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Which books and pieces of ephemera caught the eye among this week's crop of new listings? First editions of The Lord of the Rings, a medieval manuscript in a 15th-Century binding complete with library chain, and a contemporary fine-art binding of Sinclair Lewis' classic, It Can't Happen Here, among others...



by TOLKIEN, J. R. R. 

Lord of the Rings


"One Ring to rule them all, One Ring to find them, One Ring to bring them all And in the darkness bind them"THE LORD OF THE RINGS comprising THE FELLOWSHIP OF THE RING, THE TWO TOWERS & THE RETURN OF THE KING, Allen & Unwin, 1954, 1954 & 1955 respectively, each in first edition, (first printing), all 3 volumes vg+ or better in vg dust-wrappers save for some light fading and wear and tear to the dust-wrapper spine extremities. INTERNATIONAL FANTASY AWARD winner and an enduring classic of literature. The quintessential fantasy quest saga from which all others are derived !!! A set of books which in fine condition, first printing & first edition has increased its value 100 fold over the last forty years.

Offered by Fine Books Company.


1948 World Series Braves vs. Indians

World Series

Program, 4to, pictorial covers, illustrated, 40 pp. Slight edgewear, one signature (4 pages) loose, one inch margin tear through loose signature, otherwise bright and clean; very good overall. This program is the Braves edition, featuring pictures of both managers on the cover. Cleveland would win the series in six games; making it their first series win since 1920. There was plenty of talent on both teams, including Frank McCormick, Warren Spahn, and Eddie Stankey for the Braves, and Bob Feller, Bob Lemon, and Satchell Paige for the Indians. Program includes many photos and some nice ads. baseball-almanac website.

Offered by Nicholas D. Riccio, Rare Books.


Sermones de sanctis et de commune sanctorum [Sermons for the Sanctorale and for the Common of Saints]; Speculum Beatae Virginis Mariae [Mirror of the Blessed Virgin Mary]; decorated medieval manuscript on parchment with an intact medieval chained binding By Conrad Holtnicker of Saxony, Aldobrandinus de Cavalcantibus, Antonius Azaro of Parma, Martinus Polonus, and other unidentified authors


Medieval Sermon Manuscript

MEDIEVAL SERMON MANUSCRIPT IN A FIFTEENTH-CENTURY CHAINED BINDING, CHAIN INTACT, decorated manuscript on parchment, in Latin, Austria (Vienna?) or Southern Germany, c. 1275-1300. 182 x 127 mm. 190 folios, complete, written in a rapid Gothic hand with cursive influence in two columns of thirty-two to thirty-seven lines (justification, 141-143 x 96-100 mm.), parchment ruled in brown ink, quire signatures, guide notes for rubrication, red rubrics, capitals and names of cited authorities stroked in red, rhymed phrases underlined in red, red paraphs, two- to three-line plain red initials, two-line red initial with pen flourishing in red (f. 131v), occasional scribal corrections and marginalia.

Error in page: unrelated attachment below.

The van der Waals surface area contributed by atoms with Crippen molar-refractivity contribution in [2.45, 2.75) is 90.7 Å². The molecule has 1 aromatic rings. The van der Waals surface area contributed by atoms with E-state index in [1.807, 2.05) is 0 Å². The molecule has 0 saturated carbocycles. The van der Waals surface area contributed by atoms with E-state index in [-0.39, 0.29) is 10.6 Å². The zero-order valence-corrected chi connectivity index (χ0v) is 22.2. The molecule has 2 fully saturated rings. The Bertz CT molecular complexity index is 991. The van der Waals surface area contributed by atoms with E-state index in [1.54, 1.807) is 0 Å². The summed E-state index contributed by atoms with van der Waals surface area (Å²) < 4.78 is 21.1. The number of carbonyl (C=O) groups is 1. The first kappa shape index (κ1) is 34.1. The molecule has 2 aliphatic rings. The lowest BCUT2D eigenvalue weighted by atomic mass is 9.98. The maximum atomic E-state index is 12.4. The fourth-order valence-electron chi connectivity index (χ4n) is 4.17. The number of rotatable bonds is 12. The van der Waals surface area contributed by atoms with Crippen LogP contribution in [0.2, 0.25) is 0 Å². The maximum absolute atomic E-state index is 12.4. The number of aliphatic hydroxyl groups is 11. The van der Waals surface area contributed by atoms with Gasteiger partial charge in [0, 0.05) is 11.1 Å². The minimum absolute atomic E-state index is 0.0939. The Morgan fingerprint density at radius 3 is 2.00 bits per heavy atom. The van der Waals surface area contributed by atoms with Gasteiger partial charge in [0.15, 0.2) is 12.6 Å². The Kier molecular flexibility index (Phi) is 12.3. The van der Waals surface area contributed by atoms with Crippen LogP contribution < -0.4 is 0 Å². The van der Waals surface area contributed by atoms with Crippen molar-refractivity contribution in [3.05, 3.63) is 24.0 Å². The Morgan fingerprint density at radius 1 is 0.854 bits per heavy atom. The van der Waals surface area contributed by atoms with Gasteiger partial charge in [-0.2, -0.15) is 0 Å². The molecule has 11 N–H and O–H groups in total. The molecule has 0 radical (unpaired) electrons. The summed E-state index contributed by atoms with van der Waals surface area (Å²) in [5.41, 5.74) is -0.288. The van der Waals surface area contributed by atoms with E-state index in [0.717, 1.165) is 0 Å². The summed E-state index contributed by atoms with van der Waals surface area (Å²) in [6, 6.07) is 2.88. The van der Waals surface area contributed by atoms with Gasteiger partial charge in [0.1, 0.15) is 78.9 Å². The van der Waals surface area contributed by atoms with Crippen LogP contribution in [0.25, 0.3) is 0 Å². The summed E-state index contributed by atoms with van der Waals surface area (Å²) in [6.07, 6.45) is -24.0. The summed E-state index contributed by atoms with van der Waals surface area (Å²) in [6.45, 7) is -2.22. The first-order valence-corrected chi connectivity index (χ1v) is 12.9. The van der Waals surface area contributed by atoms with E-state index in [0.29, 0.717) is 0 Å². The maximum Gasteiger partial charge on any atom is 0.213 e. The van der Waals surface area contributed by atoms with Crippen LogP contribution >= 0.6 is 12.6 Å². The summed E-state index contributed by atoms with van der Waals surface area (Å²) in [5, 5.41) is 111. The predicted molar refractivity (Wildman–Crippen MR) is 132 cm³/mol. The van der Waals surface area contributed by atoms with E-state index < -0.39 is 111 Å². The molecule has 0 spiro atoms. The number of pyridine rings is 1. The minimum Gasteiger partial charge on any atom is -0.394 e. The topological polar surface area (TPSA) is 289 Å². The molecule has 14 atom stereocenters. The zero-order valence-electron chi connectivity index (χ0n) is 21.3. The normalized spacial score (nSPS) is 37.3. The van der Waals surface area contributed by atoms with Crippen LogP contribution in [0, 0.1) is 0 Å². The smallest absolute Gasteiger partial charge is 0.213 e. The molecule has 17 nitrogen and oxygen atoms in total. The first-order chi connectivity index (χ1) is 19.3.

BINDING: Fifteenth-century blind-tooled and -stamped red calf with eight engraved and bossed cornerpieces, intact fore-edge clasp, and chain hasp with intact chain, with two manuscript fragments serving as front flyleaf and lower pastedown. Chained libraries were a late medieval solution to the problem of providing access to needed books in an institution, while at the same time preventing theft, and we can assume many late medieval volumes were once chained. Most, however, have been rebound, or survive without the chain and other metalwork, and intact chained bindings such as this one are uncommon.

TEXT: This extensive collection includes more than one hundred sermons from the Sermones de sanctis et de communi sanctorum of the early Franciscan writer, Conrad of Saxony (d. 1279), together with his very popular text, the Speculum beatae Mariae virginis, all copied not long after their composition. This is, however, not simply a copy of Conrad's sermon cycle, since some of his sermons are omitted, and six sermons by contemporary Dominican authors (Martinus Polonus, Aldobrandinus de Calvacantibus, and Antonius Azaro de Parma), as well as eight sermons by unidentified authors were also included. It seems likely this is an example of a re-working of Conrad's texts for a Dominican audience, who would have prized it as a preaching aid and for its pronounced Marian focus. Marginal annotations attest to the early use of these sermons, most likely by preachers.